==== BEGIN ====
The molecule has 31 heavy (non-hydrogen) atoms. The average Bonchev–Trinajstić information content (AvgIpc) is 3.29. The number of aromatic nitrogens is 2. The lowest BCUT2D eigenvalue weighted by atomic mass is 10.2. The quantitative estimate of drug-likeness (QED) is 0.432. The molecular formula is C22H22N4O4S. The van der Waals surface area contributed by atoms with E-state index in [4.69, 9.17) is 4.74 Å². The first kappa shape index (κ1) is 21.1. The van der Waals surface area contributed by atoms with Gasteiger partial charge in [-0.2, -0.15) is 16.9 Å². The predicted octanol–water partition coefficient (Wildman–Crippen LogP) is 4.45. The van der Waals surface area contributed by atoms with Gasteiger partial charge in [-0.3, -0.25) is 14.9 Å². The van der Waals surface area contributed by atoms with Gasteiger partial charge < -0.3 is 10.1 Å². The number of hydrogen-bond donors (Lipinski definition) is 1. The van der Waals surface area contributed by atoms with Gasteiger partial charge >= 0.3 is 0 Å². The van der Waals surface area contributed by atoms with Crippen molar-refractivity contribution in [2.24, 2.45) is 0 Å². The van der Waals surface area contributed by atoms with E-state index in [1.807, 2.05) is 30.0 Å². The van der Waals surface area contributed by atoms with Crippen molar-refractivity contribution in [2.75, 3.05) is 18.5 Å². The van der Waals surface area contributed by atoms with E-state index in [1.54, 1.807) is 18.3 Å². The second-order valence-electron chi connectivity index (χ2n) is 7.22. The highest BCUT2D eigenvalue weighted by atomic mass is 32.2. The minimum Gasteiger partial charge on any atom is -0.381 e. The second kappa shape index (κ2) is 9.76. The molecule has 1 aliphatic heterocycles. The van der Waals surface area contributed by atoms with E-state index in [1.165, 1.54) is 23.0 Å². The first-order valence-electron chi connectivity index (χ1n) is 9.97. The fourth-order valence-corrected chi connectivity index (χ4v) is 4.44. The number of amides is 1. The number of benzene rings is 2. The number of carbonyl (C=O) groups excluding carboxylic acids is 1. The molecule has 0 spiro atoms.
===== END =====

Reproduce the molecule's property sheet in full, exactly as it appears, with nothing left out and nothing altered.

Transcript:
The molecule has 31 heavy (non-hydrogen) atoms. The average Bonchev–Trinajstić information content (AvgIpc) is 3.29. The number of aromatic nitrogens is 2. The lowest BCUT2D eigenvalue weighted by atomic mass is 10.2. The quantitative estimate of drug-likeness (QED) is 0.432. The molecular formula is C22H22N4O4S. The van der Waals surface area contributed by atoms with E-state index in [4.69, 9.17) is 4.74 Å². The first kappa shape index (κ1) is 21.1. The van der Waals surface area contributed by atoms with Gasteiger partial charge in [-0.2, -0.15) is 16.9 Å². The predicted octanol–water partition coefficient (Wildman–Crippen LogP) is 4.45. The van der Waals surface area contributed by atoms with Gasteiger partial charge in [-0.3, -0.25) is 14.9 Å². The van der Waals surface area contributed by atoms with Gasteiger partial charge < -0.3 is 10.1 Å². The number of hydrogen-bond donors (Lipinski definition) is 1. The van der Waals surface area contributed by atoms with Gasteiger partial charge >= 0.3 is 0 Å². The van der Waals surface area contributed by atoms with Crippen molar-refractivity contribution in [2.24, 2.45) is 0 Å². The van der Waals surface area contributed by atoms with E-state index in [1.807, 2.05) is 30.0 Å². The van der Waals surface area contributed by atoms with Crippen molar-refractivity contribution in [2.75, 3.05) is 18.5 Å². The van der Waals surface area contributed by atoms with E-state index in [1.54, 1.807) is 18.3 Å². The second-order valence-electron chi connectivity index (χ2n) is 7.22. The highest BCUT2D eigenvalue weighted by atomic mass is 32.2. The minimum Gasteiger partial charge on any atom is -0.381 e. The second kappa shape index (κ2) is 9.76. The molecule has 1 aliphatic heterocycles. The van der Waals surface area contributed by atoms with E-state index in [1.165, 1.54) is 23.0 Å². The first-order valence-electron chi connectivity index (χ1n) is 9.97. The fourth-order valence-corrected chi connectivity index (χ4v) is 4.44. The number of amides is 1. The number of benzene rings is 2. The number of carbonyl (C=O) groups excluding carboxylic acids is 1. The molecule has 0 spiro atoms.